Scientists at MIT may have created a way to make an incandescent light bulb as energy efficient as an LED, according to their report published in Nature Nanotechnology.
Many people prefer regular incandescent light bulbs to LEDs because they offer a better quality of light than LEDs. They tend to provide a warm look to light that LEDs cannot.
Unfortunately, they lose most of their energy and don't last very long as most of the energy is burned up as heat, rather than light. That is why the bulbs are hot after they've been on. The researchers at MIT may have found a way to change that.
As explained by MIT News, incandescent light bulbs work by sending electricity through what is called a tungsten wire, the twisty wire you see on the inside of a regular bulb. The wire heats up and eventually reaches temperatures of around 2,700 degrees Celsius. The wire then emits what is known as black body radiation, which is a broad spectrum of light that gives it its warm look.
The researchers at MIT demonstrated that by surrounding a plain incandescent tungsten wire with what is called a "nanophotonic interference system," a sort of filter, infrared light can be reflected back onto the wire while still allowing visible light to be transmitted out. In this way, the new, experimental bulb conserves the energy lost to heat while still producing the warm look of light produced by an incandescent bulb.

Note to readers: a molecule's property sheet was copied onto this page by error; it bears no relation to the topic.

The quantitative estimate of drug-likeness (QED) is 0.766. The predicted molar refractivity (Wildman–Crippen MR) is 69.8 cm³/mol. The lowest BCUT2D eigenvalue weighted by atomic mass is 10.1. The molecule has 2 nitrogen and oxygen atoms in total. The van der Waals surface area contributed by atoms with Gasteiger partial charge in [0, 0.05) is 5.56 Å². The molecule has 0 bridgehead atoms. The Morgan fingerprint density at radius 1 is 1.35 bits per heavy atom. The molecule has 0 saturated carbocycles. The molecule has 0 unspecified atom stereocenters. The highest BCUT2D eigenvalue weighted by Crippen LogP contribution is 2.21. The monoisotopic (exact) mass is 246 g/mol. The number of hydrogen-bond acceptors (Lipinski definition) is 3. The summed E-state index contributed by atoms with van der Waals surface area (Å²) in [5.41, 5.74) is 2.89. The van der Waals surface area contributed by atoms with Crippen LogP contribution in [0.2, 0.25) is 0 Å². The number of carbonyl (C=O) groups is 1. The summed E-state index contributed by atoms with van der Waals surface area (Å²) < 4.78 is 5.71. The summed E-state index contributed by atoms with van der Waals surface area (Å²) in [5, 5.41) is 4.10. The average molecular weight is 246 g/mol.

It is still in the early stages but the researchers at MIT believe they can improve and refine their new bulb to make it as efficient as an LED (perhaps even more so) while still producing the much loved quality of light.
While the experimental bulb won't be available commercially any time soon,it does provide some hope for those who are nostalgic for the classic bulb.